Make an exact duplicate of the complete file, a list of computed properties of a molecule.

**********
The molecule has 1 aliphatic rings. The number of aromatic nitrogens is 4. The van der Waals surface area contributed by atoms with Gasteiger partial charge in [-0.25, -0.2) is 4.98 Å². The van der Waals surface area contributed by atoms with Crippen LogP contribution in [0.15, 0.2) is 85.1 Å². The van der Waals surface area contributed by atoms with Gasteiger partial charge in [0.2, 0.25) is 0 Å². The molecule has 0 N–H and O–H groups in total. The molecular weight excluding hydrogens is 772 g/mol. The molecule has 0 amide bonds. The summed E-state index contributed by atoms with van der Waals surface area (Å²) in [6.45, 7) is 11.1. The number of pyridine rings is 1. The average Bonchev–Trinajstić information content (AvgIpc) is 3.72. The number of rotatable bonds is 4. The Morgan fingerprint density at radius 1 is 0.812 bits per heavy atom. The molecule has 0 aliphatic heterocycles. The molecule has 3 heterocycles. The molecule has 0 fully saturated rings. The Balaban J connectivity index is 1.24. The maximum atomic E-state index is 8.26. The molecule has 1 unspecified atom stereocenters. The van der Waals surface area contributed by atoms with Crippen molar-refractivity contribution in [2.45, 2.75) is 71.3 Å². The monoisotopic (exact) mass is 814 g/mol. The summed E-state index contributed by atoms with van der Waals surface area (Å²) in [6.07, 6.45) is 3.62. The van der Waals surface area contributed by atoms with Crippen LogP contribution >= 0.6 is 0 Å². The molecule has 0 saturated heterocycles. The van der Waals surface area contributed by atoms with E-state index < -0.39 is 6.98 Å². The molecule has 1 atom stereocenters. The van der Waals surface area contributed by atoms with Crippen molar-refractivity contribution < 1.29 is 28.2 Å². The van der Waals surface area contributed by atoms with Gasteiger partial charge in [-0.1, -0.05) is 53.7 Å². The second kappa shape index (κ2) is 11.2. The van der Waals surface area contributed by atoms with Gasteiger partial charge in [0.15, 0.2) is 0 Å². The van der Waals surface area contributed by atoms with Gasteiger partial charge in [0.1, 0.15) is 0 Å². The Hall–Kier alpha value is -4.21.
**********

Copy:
The molecule has 1 aliphatic rings. The number of aromatic nitrogens is 4. The van der Waals surface area contributed by atoms with Gasteiger partial charge in [-0.25, -0.2) is 4.98 Å². The van der Waals surface area contributed by atoms with Crippen LogP contribution in [0.15, 0.2) is 85.1 Å². The van der Waals surface area contributed by atoms with Gasteiger partial charge in [0.2, 0.25) is 0 Å². The molecule has 0 N–H and O–H groups in total. The molecular weight excluding hydrogens is 772 g/mol. The molecule has 0 amide bonds. The summed E-state index contributed by atoms with van der Waals surface area (Å²) in [6.45, 7) is 11.1. The number of pyridine rings is 1. The average Bonchev–Trinajstić information content (AvgIpc) is 3.72. The number of rotatable bonds is 4. The Morgan fingerprint density at radius 1 is 0.812 bits per heavy atom. The molecule has 0 aliphatic heterocycles. The molecule has 3 heterocycles. The molecule has 0 fully saturated rings. The Balaban J connectivity index is 1.24. The maximum atomic E-state index is 8.26. The molecule has 1 unspecified atom stereocenters. The van der Waals surface area contributed by atoms with Crippen molar-refractivity contribution in [2.45, 2.75) is 71.3 Å². The monoisotopic (exact) mass is 814 g/mol. The summed E-state index contributed by atoms with van der Waals surface area (Å²) in [6.07, 6.45) is 3.62. The van der Waals surface area contributed by atoms with Crippen LogP contribution >= 0.6 is 0 Å². The molecule has 0 saturated heterocycles. The van der Waals surface area contributed by atoms with E-state index < -0.39 is 6.98 Å². The molecule has 1 atom stereocenters. The van der Waals surface area contributed by atoms with Crippen molar-refractivity contribution < 1.29 is 28.2 Å². The van der Waals surface area contributed by atoms with Gasteiger partial charge in [-0.1, -0.05) is 53.7 Å². The second kappa shape index (κ2) is 11.2. The van der Waals surface area contributed by atoms with Gasteiger partial charge in [0.15, 0.2) is 0 Å². The van der Waals surface area contributed by atoms with Gasteiger partial charge in [0.1, 0.15) is 0 Å². The Hall–Kier alpha value is -4.21.